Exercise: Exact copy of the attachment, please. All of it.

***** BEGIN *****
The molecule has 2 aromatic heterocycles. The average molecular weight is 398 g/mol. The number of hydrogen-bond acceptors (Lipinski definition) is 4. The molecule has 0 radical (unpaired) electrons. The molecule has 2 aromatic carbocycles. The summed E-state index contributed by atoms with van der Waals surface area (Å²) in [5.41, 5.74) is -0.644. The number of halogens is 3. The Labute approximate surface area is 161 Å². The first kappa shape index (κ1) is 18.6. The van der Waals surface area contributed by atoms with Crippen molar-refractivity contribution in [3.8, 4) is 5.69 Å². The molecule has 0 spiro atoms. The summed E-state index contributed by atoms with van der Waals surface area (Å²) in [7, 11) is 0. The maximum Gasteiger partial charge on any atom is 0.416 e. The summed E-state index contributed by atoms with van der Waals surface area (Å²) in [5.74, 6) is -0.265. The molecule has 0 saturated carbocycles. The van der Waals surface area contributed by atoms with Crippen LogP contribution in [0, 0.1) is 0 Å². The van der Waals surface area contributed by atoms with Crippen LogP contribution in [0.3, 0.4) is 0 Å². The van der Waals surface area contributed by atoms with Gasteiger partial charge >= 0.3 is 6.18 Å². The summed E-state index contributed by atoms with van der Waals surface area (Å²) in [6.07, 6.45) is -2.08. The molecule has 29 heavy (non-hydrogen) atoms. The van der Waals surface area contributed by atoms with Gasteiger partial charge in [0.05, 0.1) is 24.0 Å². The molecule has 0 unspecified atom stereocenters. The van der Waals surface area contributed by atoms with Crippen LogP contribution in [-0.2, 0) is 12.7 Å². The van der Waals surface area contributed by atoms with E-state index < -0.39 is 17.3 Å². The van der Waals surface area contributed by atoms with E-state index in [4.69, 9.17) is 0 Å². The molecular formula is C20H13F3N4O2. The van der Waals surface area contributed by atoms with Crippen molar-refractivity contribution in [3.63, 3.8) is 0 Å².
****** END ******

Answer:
The molecule has 2 aromatic heterocycles. The average molecular weight is 398 g/mol. The number of hydrogen-bond acceptors (Lipinski definition) is 4. The molecule has 0 radical (unpaired) electrons. The molecule has 2 aromatic carbocycles. The summed E-state index contributed by atoms with van der Waals surface area (Å²) in [5.41, 5.74) is -0.644. The number of halogens is 3. The Labute approximate surface area is 161 Å². The first kappa shape index (κ1) is 18.6. The van der Waals surface area contributed by atoms with Crippen molar-refractivity contribution in [3.8, 4) is 5.69 Å². The molecule has 0 spiro atoms. The summed E-state index contributed by atoms with van der Waals surface area (Å²) in [7, 11) is 0. The maximum Gasteiger partial charge on any atom is 0.416 e. The summed E-state index contributed by atoms with van der Waals surface area (Å²) in [5.74, 6) is -0.265. The molecule has 0 saturated carbocycles. The van der Waals surface area contributed by atoms with Crippen LogP contribution in [0, 0.1) is 0 Å². The van der Waals surface area contributed by atoms with Crippen LogP contribution in [0.3, 0.4) is 0 Å². The van der Waals surface area contributed by atoms with Gasteiger partial charge >= 0.3 is 6.18 Å². The summed E-state index contributed by atoms with van der Waals surface area (Å²) in [6.07, 6.45) is -2.08. The molecule has 29 heavy (non-hydrogen) atoms. The van der Waals surface area contributed by atoms with Gasteiger partial charge in [0.05, 0.1) is 24.0 Å². The molecule has 0 unspecified atom stereocenters. The van der Waals surface area contributed by atoms with Crippen LogP contribution in [-0.2, 0) is 12.7 Å². The van der Waals surface area contributed by atoms with E-state index < -0.39 is 17.3 Å². The van der Waals surface area contributed by atoms with E-state index in [4.69, 9.17) is 0 Å². The molecular formula is C20H13F3N4O2. The van der Waals surface area contributed by atoms with Crippen molar-refractivity contribution in [3.63, 3.8) is 0 Å².